FREE STANDARD SHIPPING ON ORDERS OVER $75 (CANADA + US)

Reusable Straws | Plastic-Free July: Make the Switch Series

Posted by on

If you haven’t already heard by now, the world is on a serious mission to boycott plastic straws, simply because, they suck!
Plastic-free July. Ditch single-use plastic straws and replace them with Unwrapped Life's reusable steel straws in gold, rose gold, onyx black for a zero-waste and eco-friendly sipping experience!

According to The Last Straw campaign, the U.S. goes through enough straws to fill a Yankee Stadium 9 times a year! Now that that image has sunk in, allow your imagination to then factor in the rest of the world and their usages of straws… Oh wait, hold up, it’s far from an exercise in imagination, it’s a hard reality! What sucks more than plastic straws, is where they end up after their one-time use. Here are 3 key reasons why you should be on your last plastic straw too.

1) Reusable Straws Don't Contain Polypropylene/Carcinogenics

Straws used to be made from highly toxic polystyrene (#6), the same plastic our red solo-cups are made from. Fortunately, today, most of our drinking straws are now made from polyethylene (#2) and more the commonly known, polypropylene (#5), which is typically used for water bottles, ropes, and just about any condiment container hanging out on the door in your fridge. Polypropylene is considered to have a lower risk of toxins, however, according to Karin B. Michels, ScD, PhD, an associate professor at Harvard Medical School’s School of Public Health, the harder more durable the straw is, the more likely it is to contain BPAs. For all those hot coffee drinkers out there, you may want to rethink that hard-plastic stir stick.

2) Reusable Straws Don't Harm Wild/Marine Life 

If you haven’t already witnessed the video of a turtle having a straw yanked from his nostril, go ahead and click here. This is just one case caught on tape. And with the rate in which the amount of disposable straws are produced per day, it’s only a matter of time where life in the sea, and life on land will be even more jeopardized daily because of our lousy penchant for convenience. Unlike us, animals aren’t able to distinguish between what is plastic and what is food, and according to an article in Time, “researchers have estimated that 90% of seabirds, whales and dolphins have ingested plastic straws” and according to National Geographic, “anchovies are mistaking microplastics for food because it smells like food”.  In an earlier blog post, ‘Macro Pollution, Micro Marine’ we talk more about the dangers in the plastic consumption chain, click here to learn more.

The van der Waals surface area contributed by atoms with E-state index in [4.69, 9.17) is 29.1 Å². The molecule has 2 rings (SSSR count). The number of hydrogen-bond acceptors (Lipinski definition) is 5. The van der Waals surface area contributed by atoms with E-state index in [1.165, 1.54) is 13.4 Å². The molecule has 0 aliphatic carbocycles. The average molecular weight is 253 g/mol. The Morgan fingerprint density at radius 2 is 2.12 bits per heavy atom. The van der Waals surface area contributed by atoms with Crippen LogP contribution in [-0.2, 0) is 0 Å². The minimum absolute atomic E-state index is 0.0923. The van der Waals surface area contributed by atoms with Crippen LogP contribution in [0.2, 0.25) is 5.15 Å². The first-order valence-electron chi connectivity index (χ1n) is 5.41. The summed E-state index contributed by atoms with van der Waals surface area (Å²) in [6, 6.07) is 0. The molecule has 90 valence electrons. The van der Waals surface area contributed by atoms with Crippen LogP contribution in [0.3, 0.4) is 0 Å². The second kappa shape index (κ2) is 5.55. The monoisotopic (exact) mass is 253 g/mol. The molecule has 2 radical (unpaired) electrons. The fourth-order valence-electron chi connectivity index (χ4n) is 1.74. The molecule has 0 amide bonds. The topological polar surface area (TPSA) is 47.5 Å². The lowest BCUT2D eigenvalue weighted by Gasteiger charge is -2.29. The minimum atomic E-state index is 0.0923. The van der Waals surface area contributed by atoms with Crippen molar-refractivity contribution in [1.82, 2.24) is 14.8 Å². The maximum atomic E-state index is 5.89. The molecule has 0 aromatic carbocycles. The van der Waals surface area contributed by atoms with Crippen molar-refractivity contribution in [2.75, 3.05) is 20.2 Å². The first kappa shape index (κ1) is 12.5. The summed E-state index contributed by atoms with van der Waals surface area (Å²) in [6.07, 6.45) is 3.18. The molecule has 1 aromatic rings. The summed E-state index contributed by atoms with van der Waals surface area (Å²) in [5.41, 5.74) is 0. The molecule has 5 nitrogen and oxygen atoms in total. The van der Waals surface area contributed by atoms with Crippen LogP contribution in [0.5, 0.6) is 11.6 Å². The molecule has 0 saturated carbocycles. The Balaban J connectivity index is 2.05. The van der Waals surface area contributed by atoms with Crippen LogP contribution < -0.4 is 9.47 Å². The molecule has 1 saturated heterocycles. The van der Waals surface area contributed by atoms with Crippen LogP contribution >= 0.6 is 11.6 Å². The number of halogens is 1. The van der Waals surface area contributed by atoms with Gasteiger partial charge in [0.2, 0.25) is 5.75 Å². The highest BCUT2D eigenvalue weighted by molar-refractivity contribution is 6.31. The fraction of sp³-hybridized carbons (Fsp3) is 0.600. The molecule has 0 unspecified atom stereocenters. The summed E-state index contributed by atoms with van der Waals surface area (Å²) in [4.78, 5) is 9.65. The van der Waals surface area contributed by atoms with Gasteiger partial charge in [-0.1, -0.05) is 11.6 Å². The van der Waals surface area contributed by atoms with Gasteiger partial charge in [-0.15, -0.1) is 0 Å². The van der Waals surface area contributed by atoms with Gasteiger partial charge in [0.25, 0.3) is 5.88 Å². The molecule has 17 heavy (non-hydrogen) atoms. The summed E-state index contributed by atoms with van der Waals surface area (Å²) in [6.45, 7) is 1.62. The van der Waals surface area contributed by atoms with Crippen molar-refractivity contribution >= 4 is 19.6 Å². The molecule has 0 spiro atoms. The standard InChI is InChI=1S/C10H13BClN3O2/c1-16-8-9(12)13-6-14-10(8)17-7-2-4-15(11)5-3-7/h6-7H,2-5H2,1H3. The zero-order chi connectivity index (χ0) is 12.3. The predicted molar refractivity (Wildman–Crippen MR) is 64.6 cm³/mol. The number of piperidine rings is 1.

3) Reusable Straws Are Long Lasting 

The issue we face when trying to recycle plastic straws is: they are incredibly lightweight which impedes them from making it to recycling facilities in the first place. And, because straws are a channel for liquids to go through, most of the time they are not recycle due to food and liquid contamination. Your 20 minute drink costs the planet 2,000 years of trying to break down your plastic straw. But, I'm certain by now you know that plastic never actually goes away, completely. 

The solution? Simple - switch to sustainable options, like our reusable steel straws! Because according to Freedonia, the need for disposables will continue to rise, and fast food chains provide single-use plastic straws throughout the world in over 100 countries, not to mention other plastic inserts. McDonald's alone has 36,000 stores. However, things are looking up, according to a recent CBC article, over 125 restaurants in Toronto signed up to be a part of The Last Straw campaign, that commenced just days before Earth Day of this year. Many bars and restaurants throughout the nation thereafter voluntarily decided to completely ban the use of disposable straws, and this trend is growing to some of the biggest retailers. We know that our plastic problem goes beyond the straw, this is just one of many solutions we're providing options for.

plastic pollution plastic-free July reusable straws

← Older Post Newer Post →



Leave a comment

Please note, comments must be approved before they are published